In a prior blog post, I presented an uncommon method for solving the well-known Burning Tent problem. My solution, modeled on the approach in the Connected Geometry curriculum, used a dynamic ellipse to pinpoint the optimal solution. Now, I’d like to offer a related problem from Connected Geometry where the pedagogical benefit of using an ellipse becomes even clearer. Here is the situation:
You (at point Y) and your friend (at point F) are floating on inflatable lounge chairs in a circular swimming pool. You want to paddle to the edge of the pool to leave your sunglasses there, and then swim to your friend. Where should you paddle to minimize the total distance?
Page 1 of the Web Sketchpad model below shows the pool as well as points Y and F. Point P is a possible location where you might swim. You can drag point P around the circumference of the pool.
Notice that the model also includes an ellipse. The ellipse has foci at points Y and F and passes through point P. All the points on the ellipse are locations that are equally good (or bad) as swimming to point P.
Drag point P around the pool and watch as the ellipse grows and shrinks. Can you identify some interesting locations for P? In particular, notice when the ellipse is tangent to the circle. What do you think makes those locations noteworthy?
Now go to page 2 of the websketch (using the arrow in the lower-right corner). You’ll see the same swimming pool, but now there’s a graph showing the location of point P on the pool’s circumference plotted against the total distance to swim. As you drag point P, notice the locations where the ellipse is tangent to the circle and how those correspond to significant points on the graph.
This exploration introduces notions from calculus such as absolute minimum, absolute maximum, local minimum, and local maximum all without any algebra or reliance on derivatives. For example, when point P sits at the local minimum of the graph, the ellipse is tangent to the circle, with those points to the right or left of P on the pool’s circumference sitting outside the ellipse (see the picture below). Thus point P is a better place to swim than any of those nearby points. However, point P is not the absolute best place to swim because there are locations on the other side of the pool that are inside the ellipse. By examining the ellipse in relation to the pool’s circumference, students can explain why a location of point P is a absolute minimum, absolute maximum, local minimum, or local maximum without even seeing the graph.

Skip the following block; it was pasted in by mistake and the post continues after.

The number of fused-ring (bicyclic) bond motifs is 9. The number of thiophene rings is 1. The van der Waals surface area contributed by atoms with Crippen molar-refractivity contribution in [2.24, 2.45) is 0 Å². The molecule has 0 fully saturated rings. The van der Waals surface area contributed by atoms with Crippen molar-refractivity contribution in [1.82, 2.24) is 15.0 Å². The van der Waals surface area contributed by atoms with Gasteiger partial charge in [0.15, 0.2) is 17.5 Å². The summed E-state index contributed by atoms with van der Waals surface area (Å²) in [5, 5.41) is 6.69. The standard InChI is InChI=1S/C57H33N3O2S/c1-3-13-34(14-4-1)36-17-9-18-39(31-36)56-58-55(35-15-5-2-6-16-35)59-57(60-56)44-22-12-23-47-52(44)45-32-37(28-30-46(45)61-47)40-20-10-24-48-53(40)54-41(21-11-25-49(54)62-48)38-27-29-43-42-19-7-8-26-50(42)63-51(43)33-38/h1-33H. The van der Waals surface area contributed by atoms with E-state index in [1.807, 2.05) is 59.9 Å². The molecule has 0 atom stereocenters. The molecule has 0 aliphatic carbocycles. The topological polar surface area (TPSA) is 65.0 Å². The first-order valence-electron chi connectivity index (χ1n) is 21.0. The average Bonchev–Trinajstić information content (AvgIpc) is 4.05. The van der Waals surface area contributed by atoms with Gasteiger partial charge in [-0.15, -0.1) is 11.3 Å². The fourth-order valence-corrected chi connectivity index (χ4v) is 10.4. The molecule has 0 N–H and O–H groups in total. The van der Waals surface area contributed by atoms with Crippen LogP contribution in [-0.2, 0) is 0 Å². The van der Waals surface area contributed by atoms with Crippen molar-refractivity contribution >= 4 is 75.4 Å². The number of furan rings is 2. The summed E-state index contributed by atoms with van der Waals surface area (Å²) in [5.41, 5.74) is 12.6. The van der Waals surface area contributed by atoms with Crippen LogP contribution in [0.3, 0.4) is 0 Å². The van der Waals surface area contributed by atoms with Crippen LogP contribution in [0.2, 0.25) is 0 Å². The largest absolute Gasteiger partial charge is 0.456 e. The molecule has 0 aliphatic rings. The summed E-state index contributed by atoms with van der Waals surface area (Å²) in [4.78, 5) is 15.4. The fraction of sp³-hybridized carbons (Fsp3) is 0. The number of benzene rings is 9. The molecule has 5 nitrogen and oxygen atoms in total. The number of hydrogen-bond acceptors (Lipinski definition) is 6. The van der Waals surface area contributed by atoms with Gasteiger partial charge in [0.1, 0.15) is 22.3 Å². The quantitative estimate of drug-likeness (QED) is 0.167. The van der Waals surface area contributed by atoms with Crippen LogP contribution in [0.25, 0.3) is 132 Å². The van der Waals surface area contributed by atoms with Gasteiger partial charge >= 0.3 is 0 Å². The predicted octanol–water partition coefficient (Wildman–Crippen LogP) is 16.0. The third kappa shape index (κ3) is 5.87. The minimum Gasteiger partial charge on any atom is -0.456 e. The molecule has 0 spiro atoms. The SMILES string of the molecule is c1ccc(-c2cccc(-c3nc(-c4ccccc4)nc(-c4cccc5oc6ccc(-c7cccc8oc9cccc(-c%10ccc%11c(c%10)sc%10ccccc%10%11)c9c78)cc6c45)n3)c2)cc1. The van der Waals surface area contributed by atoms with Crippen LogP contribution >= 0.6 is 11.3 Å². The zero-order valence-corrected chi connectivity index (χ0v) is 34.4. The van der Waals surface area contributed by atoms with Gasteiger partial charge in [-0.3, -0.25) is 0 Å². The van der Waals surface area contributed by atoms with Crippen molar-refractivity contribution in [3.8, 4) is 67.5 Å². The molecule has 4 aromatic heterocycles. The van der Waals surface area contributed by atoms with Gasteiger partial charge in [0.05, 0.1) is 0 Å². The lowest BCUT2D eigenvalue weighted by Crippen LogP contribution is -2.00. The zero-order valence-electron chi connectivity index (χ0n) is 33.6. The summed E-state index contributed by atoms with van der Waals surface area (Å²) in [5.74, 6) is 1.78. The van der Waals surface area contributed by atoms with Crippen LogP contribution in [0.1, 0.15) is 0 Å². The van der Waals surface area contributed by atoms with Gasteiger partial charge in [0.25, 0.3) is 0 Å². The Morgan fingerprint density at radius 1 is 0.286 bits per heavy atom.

You can change the graph by dragging points Y and F to new locations. Can points Y and F be positioned so that there are: (i) two locations of point P that produce the absolute minimum? (ii) no locations of point P that produce the absolute minimum? (iii) no locations of point P that produce a local minimum?
On page 3 of the websketch, the pool is now rectangular, leading to an even more interesting graph.